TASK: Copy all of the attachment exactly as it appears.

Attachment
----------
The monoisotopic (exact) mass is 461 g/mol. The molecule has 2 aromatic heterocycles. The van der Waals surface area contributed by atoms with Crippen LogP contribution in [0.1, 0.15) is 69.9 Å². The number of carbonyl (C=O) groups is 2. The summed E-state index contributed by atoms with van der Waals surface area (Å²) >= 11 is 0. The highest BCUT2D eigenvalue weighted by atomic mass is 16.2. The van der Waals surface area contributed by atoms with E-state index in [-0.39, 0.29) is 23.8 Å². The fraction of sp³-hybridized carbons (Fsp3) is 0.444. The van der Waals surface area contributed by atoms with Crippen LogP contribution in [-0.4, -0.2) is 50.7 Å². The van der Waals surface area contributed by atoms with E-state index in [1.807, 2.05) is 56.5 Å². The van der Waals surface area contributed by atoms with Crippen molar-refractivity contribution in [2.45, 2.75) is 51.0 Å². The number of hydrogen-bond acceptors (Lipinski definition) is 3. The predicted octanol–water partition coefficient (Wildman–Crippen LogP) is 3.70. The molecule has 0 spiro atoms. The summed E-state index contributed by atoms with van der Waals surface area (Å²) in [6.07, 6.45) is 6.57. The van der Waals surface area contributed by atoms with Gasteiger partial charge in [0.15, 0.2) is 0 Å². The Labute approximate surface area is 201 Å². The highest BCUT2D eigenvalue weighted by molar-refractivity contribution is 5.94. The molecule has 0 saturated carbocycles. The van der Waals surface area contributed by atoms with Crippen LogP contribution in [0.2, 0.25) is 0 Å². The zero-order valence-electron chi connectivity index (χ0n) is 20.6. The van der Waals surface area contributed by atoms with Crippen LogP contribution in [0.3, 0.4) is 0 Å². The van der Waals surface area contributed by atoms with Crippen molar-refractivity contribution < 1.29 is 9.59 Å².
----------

The monoisotopic (exact) mass is 461 g/mol. The molecule has 2 aromatic heterocycles. The van der Waals surface area contributed by atoms with Crippen LogP contribution in [0.1, 0.15) is 69.9 Å². The number of carbonyl (C=O) groups is 2. The summed E-state index contributed by atoms with van der Waals surface area (Å²) >= 11 is 0. The highest BCUT2D eigenvalue weighted by atomic mass is 16.2. The van der Waals surface area contributed by atoms with E-state index in [-0.39, 0.29) is 23.8 Å². The fraction of sp³-hybridized carbons (Fsp3) is 0.444. The van der Waals surface area contributed by atoms with Crippen LogP contribution in [-0.4, -0.2) is 50.7 Å². The van der Waals surface area contributed by atoms with E-state index in [1.807, 2.05) is 56.5 Å². The van der Waals surface area contributed by atoms with Crippen molar-refractivity contribution in [2.45, 2.75) is 51.0 Å². The number of hydrogen-bond acceptors (Lipinski definition) is 3. The predicted octanol–water partition coefficient (Wildman–Crippen LogP) is 3.70. The molecule has 0 spiro atoms. The summed E-state index contributed by atoms with van der Waals surface area (Å²) in [6.07, 6.45) is 6.57. The van der Waals surface area contributed by atoms with Gasteiger partial charge in [0.15, 0.2) is 0 Å². The Labute approximate surface area is 201 Å². The highest BCUT2D eigenvalue weighted by molar-refractivity contribution is 5.94. The molecule has 0 saturated carbocycles. The van der Waals surface area contributed by atoms with Crippen LogP contribution in [0.2, 0.25) is 0 Å². The zero-order valence-electron chi connectivity index (χ0n) is 20.6. The van der Waals surface area contributed by atoms with Crippen LogP contribution in [0.3, 0.4) is 0 Å². The van der Waals surface area contributed by atoms with Crippen molar-refractivity contribution < 1.29 is 9.59 Å².